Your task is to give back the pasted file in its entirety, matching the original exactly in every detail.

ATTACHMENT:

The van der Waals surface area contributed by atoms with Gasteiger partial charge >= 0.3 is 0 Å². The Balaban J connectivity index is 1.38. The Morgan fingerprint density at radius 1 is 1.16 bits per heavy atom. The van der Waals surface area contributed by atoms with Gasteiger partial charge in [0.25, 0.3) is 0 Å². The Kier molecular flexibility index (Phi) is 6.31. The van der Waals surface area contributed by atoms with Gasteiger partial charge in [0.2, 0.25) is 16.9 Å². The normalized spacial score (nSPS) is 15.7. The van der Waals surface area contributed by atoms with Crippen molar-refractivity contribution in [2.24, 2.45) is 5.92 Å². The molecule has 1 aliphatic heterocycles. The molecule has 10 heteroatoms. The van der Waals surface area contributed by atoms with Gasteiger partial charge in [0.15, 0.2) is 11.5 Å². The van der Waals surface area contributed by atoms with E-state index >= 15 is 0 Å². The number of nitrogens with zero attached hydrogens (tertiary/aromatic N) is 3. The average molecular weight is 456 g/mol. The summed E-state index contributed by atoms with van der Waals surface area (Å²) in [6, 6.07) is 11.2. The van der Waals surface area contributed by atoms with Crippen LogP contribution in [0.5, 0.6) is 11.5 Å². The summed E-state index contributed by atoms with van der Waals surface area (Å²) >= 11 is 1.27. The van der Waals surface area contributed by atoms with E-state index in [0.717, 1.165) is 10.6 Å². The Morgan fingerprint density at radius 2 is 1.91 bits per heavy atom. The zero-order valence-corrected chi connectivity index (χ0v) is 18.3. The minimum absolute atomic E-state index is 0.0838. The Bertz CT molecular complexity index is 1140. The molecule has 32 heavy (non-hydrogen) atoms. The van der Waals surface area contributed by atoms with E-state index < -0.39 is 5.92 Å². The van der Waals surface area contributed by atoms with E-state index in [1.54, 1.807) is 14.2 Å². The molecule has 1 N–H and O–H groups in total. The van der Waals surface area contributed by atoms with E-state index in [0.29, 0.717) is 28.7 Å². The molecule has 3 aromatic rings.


The van der Waals surface area contributed by atoms with Gasteiger partial charge >= 0.3 is 0 Å². The Balaban J connectivity index is 1.38. The Morgan fingerprint density at radius 1 is 1.16 bits per heavy atom. The van der Waals surface area contributed by atoms with Gasteiger partial charge in [0.25, 0.3) is 0 Å². The Kier molecular flexibility index (Phi) is 6.31. The van der Waals surface area contributed by atoms with Gasteiger partial charge in [0.2, 0.25) is 16.9 Å². The normalized spacial score (nSPS) is 15.7. The van der Waals surface area contributed by atoms with Crippen molar-refractivity contribution in [2.24, 2.45) is 5.92 Å². The molecule has 1 aliphatic heterocycles. The molecule has 10 heteroatoms. The van der Waals surface area contributed by atoms with Gasteiger partial charge in [0.15, 0.2) is 11.5 Å². The van der Waals surface area contributed by atoms with E-state index >= 15 is 0 Å². The number of nitrogens with zero attached hydrogens (tertiary/aromatic N) is 3. The average molecular weight is 456 g/mol. The summed E-state index contributed by atoms with van der Waals surface area (Å²) in [6, 6.07) is 11.2. The van der Waals surface area contributed by atoms with Crippen LogP contribution in [0.5, 0.6) is 11.5 Å². The summed E-state index contributed by atoms with van der Waals surface area (Å²) >= 11 is 1.27. The van der Waals surface area contributed by atoms with E-state index in [0.717, 1.165) is 10.6 Å². The Morgan fingerprint density at radius 2 is 1.91 bits per heavy atom. The zero-order valence-corrected chi connectivity index (χ0v) is 18.3. The minimum absolute atomic E-state index is 0.0838. The Bertz CT molecular complexity index is 1140. The molecule has 32 heavy (non-hydrogen) atoms. The van der Waals surface area contributed by atoms with E-state index < -0.39 is 5.92 Å². The van der Waals surface area contributed by atoms with E-state index in [1.54, 1.807) is 14.2 Å². The molecule has 1 N–H and O–H groups in total. The van der Waals surface area contributed by atoms with E-state index in [0.29, 0.717) is 28.7 Å². The molecule has 3 aromatic rings.